Liverpool Transfer Options: 5 Underperforming EPL Stars the Reds Could Target
Thomas stated that these were dream signings rather than realistic ones and it was mentioned in the comments section that Liverpool would need to be in the Champions League to even have a chance of signing most of them.
What I decided to do, having read that article, was put together a list of potential targets, all English Premier League based (which you will all be aware is a change for me), that Liverpool could sign in order to get the club into the Champions League.
Thus, it could put them in a position to make those dream signings that Thomas mentioned.
Rather than just putting together a list of Darren Bent, Demba Ba, and Jermaine Defoe as has been done countless times already, I wanted to go a different direction with my list.
Instead of being completely predictable (and risk readers falling asleep by slide three because they're reading the same names they've already seen a dozen times in the last two weeks), I've gone for five players that haven't been mentioned before.
My basis for picking these players is that they extremely talented and are currently not, I repeat not, in good form for their current owners and are not considered key players.
My reason for this is twofold. Reason one is price. Liverpool have greatly overpaid for players from other Premier League clubs over the last year. This was mainly due to those players being considered greatly important by their clubs.
The second reason is a bit of an odd one.
Liverpool signed Andy Carroll based on one good run of games that last roughly four months. Damien Comolli ignored the idea that form is temporary and decided that 11 goals in 19 games was enough reason to make Carroll one of the most expensive signings in history.
Liverpool also signed Stewart Downing based on form over a period of months rather than his entire career. Downing is a hugely inconsistent player. Anyone who has followed his career would have known that if he continued the pattern he has shown throughout his career, he was going to perform poorly this season.
So I decided to look at talented players who were underperforming. Players that would benefit from a change of scenery and, with the right guidance, could maximize their talent and potential. Players that would improve the current team without breaking the bank.
I hope you enjoy.
1. Adel Taarabt of Queens Park Rangers
Yesterday I put together an article listing seven potential African targets for Liverpool. One of the players I mentioned was the ultra-talented Younes Belhandra. During that article I mentioned the similarities between him and Adel Taarabt.
In the comments section of the article, I had a quick discussion with a reader about the possibility of Taarabt and Belhandra coming to Liverpool. The more I thought about it, the more I liked the idea.
Taarabt would be a cost-effective addition who would bring a lot to Liverpool, as long as he keeps his attitude in check and as long as he is properly managed.
With Kenny Dalglish in charge we can be certain that he would be properly managed at Liverpool, and Damien Comolli is a fan of Taarabt and is the man who initially brought him to England.
Taarabt is the type of player who performs best when he's made to feel wanted and made to feel important. At Liverpool, he would be both.
His play-making skills are something Liverpool could definitely use. He can create goals and he can also score them.
He's not everyone's cup of tea, for obvious reasons, but there's no denying the talent. Even his biggest doubter wouldn't deny that in top form he would greatly improve Liverpool's attack from a creative point of view.
Taarabt was linked with Liverpool in the summer, but QPR were rumoured to be looking for an enormous fee and nothing ever came of it. But perhaps a £10 million move this month might bring this talented player to a club that could give him a platform to truly show his ability.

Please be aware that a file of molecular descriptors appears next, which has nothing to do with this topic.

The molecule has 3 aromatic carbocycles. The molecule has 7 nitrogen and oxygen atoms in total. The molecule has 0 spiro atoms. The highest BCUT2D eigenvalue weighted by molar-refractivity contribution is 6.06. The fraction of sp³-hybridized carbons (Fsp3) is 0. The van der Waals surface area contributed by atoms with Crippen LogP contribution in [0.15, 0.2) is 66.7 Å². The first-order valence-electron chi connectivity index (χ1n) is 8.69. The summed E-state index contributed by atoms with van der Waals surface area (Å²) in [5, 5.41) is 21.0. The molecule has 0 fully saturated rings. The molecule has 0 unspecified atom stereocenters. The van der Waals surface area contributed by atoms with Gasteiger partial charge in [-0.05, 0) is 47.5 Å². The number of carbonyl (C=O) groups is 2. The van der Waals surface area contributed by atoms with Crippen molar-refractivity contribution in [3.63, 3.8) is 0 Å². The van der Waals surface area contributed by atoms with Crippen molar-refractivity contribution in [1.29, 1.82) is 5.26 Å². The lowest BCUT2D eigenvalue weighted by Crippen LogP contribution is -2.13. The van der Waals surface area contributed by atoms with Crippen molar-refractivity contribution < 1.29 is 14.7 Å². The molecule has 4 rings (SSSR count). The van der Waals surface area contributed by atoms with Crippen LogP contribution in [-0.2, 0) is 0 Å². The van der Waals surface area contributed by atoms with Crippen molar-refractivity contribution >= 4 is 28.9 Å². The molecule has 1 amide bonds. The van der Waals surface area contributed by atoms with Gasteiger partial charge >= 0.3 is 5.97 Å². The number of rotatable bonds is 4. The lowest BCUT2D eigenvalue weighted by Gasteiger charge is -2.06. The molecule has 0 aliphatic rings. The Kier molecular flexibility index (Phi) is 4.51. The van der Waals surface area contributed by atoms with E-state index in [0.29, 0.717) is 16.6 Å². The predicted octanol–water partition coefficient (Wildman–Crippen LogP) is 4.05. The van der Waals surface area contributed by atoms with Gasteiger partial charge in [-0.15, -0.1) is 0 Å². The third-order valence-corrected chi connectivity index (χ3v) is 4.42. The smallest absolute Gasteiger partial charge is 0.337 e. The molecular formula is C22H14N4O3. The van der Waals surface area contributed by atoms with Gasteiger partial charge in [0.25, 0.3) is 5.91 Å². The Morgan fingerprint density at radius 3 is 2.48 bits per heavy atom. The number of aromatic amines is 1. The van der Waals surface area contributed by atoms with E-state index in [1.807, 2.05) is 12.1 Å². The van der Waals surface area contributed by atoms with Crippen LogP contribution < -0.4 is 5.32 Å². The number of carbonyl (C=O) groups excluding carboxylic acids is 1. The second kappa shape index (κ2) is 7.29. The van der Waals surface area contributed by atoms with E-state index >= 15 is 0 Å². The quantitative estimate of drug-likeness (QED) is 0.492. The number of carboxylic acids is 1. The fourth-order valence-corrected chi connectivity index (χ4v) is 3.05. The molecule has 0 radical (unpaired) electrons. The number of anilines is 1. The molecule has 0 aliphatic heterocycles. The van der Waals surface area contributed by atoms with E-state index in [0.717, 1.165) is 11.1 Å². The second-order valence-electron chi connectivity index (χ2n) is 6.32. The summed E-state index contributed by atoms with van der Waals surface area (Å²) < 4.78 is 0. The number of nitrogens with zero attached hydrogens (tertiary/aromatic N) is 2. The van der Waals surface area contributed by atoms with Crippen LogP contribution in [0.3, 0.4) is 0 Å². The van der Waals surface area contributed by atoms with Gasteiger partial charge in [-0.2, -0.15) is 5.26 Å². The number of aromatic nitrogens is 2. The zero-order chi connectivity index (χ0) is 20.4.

2. Hatem Ben Arfa of Newcastle United
You could say that Liverpool and Newcastle have done some business over the last year. Business to tune of £41 million, which has seen Andy Carroll and Jose Enrique trade in Tyneside for Merseyside.
It's fair to say that the Enrique deal is definitely the better of the two from a Red perspective, whilst the Geordies will think of the Carroll deal and smile.
Newcastle have used the money from the Andy Carroll deal to bring in players like Cabaye and Santon. They are unquestionably a far better team now than they were with him on the team.
They will become even better now that they have used some more of that money to push through a deal for Papiss Cisse from Freiburg who will join Demba Ba and create a potentially lethal strike pairing.
With Newcastle continuing to evolve and get better, one man that seems to be getting lost in the mix following his return from injury, is Hatem Ben Arfa.
Ben Arfa is a player I've been a huge fan of since I first saw him playing for Lyon as 17 years old. He's an ultra-gifted player who's penchant for tantrums have thus far stopped him from shining as a player of his talents should.
He joined Newcastle from Marseille, initially on loan, but his career with the Magpies never got started due to a horrific broken leg. Since returning, he hasn't really been a first option for Alan Pardew.
With the signing of Cisse, it's hard to see where he will get a game for Newcastle. Pardew seems to prefer workhorses on the wings rather than thoroughbreds, and has mainly used Ben Arfa in a withdrawn striker's role.
The attached video shows just what he's capable of and just to show he hasn't lost his ability, he scored this goal only a couple of weeks ago.
Newcastle paid £5 million for Ben Arfa, so perhaps an offer of double that would be enough to bring him to Anfield. He is a player with the talent to match anyone.
If he were to find his best form, Liverpool fans would not be thinking about Shaqiri or the like for much longer.
3. Giovani Dos Santos of Tottenham Hotspur
Giovani Dos Santos Ramirez came through the ranks at Barcelona and at one point seem set to be a star in the making for the Catalan giants.
Unfortunately for Dos Santos, his path to the Barcelona team was blocked by some chap called Messi. Being the impatient lad that he is, he decided to leave in search of greener pastures.